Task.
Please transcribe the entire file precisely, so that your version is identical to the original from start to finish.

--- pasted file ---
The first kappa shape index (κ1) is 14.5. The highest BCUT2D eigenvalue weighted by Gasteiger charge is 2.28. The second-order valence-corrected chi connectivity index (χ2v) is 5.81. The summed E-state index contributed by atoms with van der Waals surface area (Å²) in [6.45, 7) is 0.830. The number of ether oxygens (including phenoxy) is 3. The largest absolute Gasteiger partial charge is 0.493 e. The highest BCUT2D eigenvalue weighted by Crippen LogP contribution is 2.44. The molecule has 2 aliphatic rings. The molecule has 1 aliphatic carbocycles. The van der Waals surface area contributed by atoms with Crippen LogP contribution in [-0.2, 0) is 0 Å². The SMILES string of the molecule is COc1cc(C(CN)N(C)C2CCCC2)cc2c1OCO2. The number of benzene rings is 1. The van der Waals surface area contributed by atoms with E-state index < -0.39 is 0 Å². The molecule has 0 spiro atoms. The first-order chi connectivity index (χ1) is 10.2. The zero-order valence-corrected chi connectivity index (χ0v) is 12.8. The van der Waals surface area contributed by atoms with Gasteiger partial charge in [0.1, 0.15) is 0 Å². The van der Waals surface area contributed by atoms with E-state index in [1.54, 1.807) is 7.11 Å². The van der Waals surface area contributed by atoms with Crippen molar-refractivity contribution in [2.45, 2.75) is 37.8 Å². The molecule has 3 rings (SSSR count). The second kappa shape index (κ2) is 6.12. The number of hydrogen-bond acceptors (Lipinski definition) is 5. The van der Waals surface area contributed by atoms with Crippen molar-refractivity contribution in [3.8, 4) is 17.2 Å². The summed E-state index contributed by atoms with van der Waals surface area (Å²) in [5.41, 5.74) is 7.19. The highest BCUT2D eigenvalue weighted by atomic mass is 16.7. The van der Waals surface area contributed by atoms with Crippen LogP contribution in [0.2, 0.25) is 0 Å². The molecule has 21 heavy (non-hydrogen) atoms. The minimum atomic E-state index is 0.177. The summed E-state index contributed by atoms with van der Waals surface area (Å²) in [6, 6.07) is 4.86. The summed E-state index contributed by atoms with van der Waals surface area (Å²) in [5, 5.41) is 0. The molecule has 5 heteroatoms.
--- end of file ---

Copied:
The first kappa shape index (κ1) is 14.5. The highest BCUT2D eigenvalue weighted by Gasteiger charge is 2.28. The second-order valence-corrected chi connectivity index (χ2v) is 5.81. The summed E-state index contributed by atoms with van der Waals surface area (Å²) in [6.45, 7) is 0.830. The number of ether oxygens (including phenoxy) is 3. The largest absolute Gasteiger partial charge is 0.493 e. The highest BCUT2D eigenvalue weighted by Crippen LogP contribution is 2.44. The molecule has 2 aliphatic rings. The molecule has 1 aliphatic carbocycles. The van der Waals surface area contributed by atoms with Crippen LogP contribution in [-0.2, 0) is 0 Å². The SMILES string of the molecule is COc1cc(C(CN)N(C)C2CCCC2)cc2c1OCO2. The number of benzene rings is 1. The van der Waals surface area contributed by atoms with E-state index < -0.39 is 0 Å². The molecule has 0 spiro atoms. The first-order chi connectivity index (χ1) is 10.2. The zero-order valence-corrected chi connectivity index (χ0v) is 12.8. The van der Waals surface area contributed by atoms with Gasteiger partial charge in [0.1, 0.15) is 0 Å². The van der Waals surface area contributed by atoms with E-state index in [1.54, 1.807) is 7.11 Å². The van der Waals surface area contributed by atoms with Crippen molar-refractivity contribution in [2.45, 2.75) is 37.8 Å². The molecule has 3 rings (SSSR count). The second kappa shape index (κ2) is 6.12. The number of hydrogen-bond acceptors (Lipinski definition) is 5. The van der Waals surface area contributed by atoms with Crippen molar-refractivity contribution in [3.8, 4) is 17.2 Å². The summed E-state index contributed by atoms with van der Waals surface area (Å²) in [5.41, 5.74) is 7.19. The highest BCUT2D eigenvalue weighted by atomic mass is 16.7. The van der Waals surface area contributed by atoms with Crippen LogP contribution in [0.2, 0.25) is 0 Å². The molecule has 21 heavy (non-hydrogen) atoms. The minimum atomic E-state index is 0.177. The summed E-state index contributed by atoms with van der Waals surface area (Å²) in [6, 6.07) is 4.86. The summed E-state index contributed by atoms with van der Waals surface area (Å²) in [5, 5.41) is 0. The molecule has 5 heteroatoms.